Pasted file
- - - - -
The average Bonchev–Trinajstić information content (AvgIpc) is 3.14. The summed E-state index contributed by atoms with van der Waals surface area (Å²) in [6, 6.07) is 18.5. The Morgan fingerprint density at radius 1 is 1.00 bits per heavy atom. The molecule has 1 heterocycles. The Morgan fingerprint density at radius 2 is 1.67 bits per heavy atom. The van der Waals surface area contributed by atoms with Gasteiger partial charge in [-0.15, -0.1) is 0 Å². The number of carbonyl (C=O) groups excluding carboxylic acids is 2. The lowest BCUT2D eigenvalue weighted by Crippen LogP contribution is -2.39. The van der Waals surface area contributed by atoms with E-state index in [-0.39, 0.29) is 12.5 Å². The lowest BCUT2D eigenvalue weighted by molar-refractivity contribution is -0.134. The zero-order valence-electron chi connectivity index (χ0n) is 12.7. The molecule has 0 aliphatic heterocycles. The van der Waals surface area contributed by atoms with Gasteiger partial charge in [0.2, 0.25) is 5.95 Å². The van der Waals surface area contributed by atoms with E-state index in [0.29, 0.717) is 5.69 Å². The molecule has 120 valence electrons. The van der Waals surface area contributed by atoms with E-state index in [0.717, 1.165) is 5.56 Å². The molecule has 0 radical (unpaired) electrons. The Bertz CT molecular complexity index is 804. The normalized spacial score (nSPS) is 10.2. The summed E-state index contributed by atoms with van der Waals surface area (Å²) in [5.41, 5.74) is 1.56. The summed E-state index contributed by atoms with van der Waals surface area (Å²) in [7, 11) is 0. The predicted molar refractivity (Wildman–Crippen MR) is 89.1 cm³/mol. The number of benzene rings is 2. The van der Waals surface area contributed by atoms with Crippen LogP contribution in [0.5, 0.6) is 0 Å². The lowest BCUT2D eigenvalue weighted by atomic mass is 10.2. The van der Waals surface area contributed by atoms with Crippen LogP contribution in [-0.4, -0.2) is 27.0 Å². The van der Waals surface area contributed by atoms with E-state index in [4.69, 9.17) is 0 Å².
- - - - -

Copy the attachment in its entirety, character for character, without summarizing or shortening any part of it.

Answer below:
The average Bonchev–Trinajstić information content (AvgIpc) is 3.14. The summed E-state index contributed by atoms with van der Waals surface area (Å²) in [6, 6.07) is 18.5. The Morgan fingerprint density at radius 1 is 1.00 bits per heavy atom. The molecule has 1 heterocycles. The Morgan fingerprint density at radius 2 is 1.67 bits per heavy atom. The van der Waals surface area contributed by atoms with Gasteiger partial charge in [-0.15, -0.1) is 0 Å². The number of carbonyl (C=O) groups excluding carboxylic acids is 2. The lowest BCUT2D eigenvalue weighted by Crippen LogP contribution is -2.39. The van der Waals surface area contributed by atoms with E-state index in [-0.39, 0.29) is 12.5 Å². The lowest BCUT2D eigenvalue weighted by molar-refractivity contribution is -0.134. The zero-order valence-electron chi connectivity index (χ0n) is 12.7. The molecule has 0 aliphatic heterocycles. The van der Waals surface area contributed by atoms with Gasteiger partial charge in [0.2, 0.25) is 5.95 Å². The van der Waals surface area contributed by atoms with E-state index in [0.29, 0.717) is 5.69 Å². The molecule has 120 valence electrons. The van der Waals surface area contributed by atoms with E-state index in [0.717, 1.165) is 5.56 Å². The molecule has 0 radical (unpaired) electrons. The Bertz CT molecular complexity index is 804. The normalized spacial score (nSPS) is 10.2. The summed E-state index contributed by atoms with van der Waals surface area (Å²) in [5.41, 5.74) is 1.56. The summed E-state index contributed by atoms with van der Waals surface area (Å²) in [7, 11) is 0. The predicted molar refractivity (Wildman–Crippen MR) is 89.1 cm³/mol. The number of benzene rings is 2. The van der Waals surface area contributed by atoms with Crippen LogP contribution in [0.5, 0.6) is 0 Å². The lowest BCUT2D eigenvalue weighted by atomic mass is 10.2. The van der Waals surface area contributed by atoms with Crippen LogP contribution in [-0.4, -0.2) is 27.0 Å². The van der Waals surface area contributed by atoms with E-state index in [4.69, 9.17) is 0 Å².